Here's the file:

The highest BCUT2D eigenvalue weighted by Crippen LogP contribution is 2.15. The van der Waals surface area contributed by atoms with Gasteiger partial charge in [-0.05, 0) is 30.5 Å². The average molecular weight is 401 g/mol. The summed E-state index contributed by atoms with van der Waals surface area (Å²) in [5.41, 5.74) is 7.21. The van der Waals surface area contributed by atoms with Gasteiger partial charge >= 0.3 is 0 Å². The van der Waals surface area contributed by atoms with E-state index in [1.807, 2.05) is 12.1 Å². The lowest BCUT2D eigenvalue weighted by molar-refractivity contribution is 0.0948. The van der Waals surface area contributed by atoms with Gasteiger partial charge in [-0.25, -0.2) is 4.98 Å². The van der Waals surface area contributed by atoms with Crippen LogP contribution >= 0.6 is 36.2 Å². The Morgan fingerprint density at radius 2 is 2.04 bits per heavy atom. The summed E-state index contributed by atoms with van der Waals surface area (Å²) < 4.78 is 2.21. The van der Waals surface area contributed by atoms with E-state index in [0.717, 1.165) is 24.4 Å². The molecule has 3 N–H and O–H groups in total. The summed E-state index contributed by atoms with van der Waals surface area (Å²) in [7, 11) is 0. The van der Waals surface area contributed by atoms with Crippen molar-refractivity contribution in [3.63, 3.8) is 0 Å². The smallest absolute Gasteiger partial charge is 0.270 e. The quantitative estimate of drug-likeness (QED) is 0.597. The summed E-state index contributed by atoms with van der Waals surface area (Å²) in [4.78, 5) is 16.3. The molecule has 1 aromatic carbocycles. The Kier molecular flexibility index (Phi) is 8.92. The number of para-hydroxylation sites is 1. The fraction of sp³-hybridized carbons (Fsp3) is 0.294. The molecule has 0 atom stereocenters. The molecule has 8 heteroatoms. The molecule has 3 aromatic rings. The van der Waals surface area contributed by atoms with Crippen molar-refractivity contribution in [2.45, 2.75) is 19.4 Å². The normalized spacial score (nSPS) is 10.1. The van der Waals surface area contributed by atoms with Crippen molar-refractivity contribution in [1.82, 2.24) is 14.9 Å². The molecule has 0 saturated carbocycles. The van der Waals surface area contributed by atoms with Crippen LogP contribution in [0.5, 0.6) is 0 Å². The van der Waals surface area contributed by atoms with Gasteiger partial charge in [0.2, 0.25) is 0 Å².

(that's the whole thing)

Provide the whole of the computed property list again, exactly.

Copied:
The highest BCUT2D eigenvalue weighted by Crippen LogP contribution is 2.15. The van der Waals surface area contributed by atoms with Gasteiger partial charge in [-0.05, 0) is 30.5 Å². The average molecular weight is 401 g/mol. The summed E-state index contributed by atoms with van der Waals surface area (Å²) in [5.41, 5.74) is 7.21. The van der Waals surface area contributed by atoms with Gasteiger partial charge >= 0.3 is 0 Å². The van der Waals surface area contributed by atoms with E-state index in [1.807, 2.05) is 12.1 Å². The lowest BCUT2D eigenvalue weighted by molar-refractivity contribution is 0.0948. The van der Waals surface area contributed by atoms with Gasteiger partial charge in [-0.25, -0.2) is 4.98 Å². The van der Waals surface area contributed by atoms with Crippen LogP contribution >= 0.6 is 36.2 Å². The Morgan fingerprint density at radius 2 is 2.04 bits per heavy atom. The summed E-state index contributed by atoms with van der Waals surface area (Å²) < 4.78 is 2.21. The van der Waals surface area contributed by atoms with E-state index in [0.717, 1.165) is 24.4 Å². The molecule has 3 N–H and O–H groups in total. The summed E-state index contributed by atoms with van der Waals surface area (Å²) in [7, 11) is 0. The van der Waals surface area contributed by atoms with Crippen molar-refractivity contribution in [3.63, 3.8) is 0 Å². The smallest absolute Gasteiger partial charge is 0.270 e. The quantitative estimate of drug-likeness (QED) is 0.597. The summed E-state index contributed by atoms with van der Waals surface area (Å²) in [4.78, 5) is 16.3. The molecule has 1 aromatic carbocycles. The Kier molecular flexibility index (Phi) is 8.92. The number of para-hydroxylation sites is 1. The fraction of sp³-hybridized carbons (Fsp3) is 0.294. The molecule has 0 atom stereocenters. The molecule has 8 heteroatoms. The molecule has 3 aromatic rings. The van der Waals surface area contributed by atoms with Crippen molar-refractivity contribution in [2.45, 2.75) is 19.4 Å². The normalized spacial score (nSPS) is 10.1. The van der Waals surface area contributed by atoms with Crippen molar-refractivity contribution in [1.82, 2.24) is 14.9 Å². The molecule has 0 saturated carbocycles. The van der Waals surface area contributed by atoms with Crippen LogP contribution in [0.5, 0.6) is 0 Å². The van der Waals surface area contributed by atoms with Gasteiger partial charge in [0.2, 0.25) is 0 Å².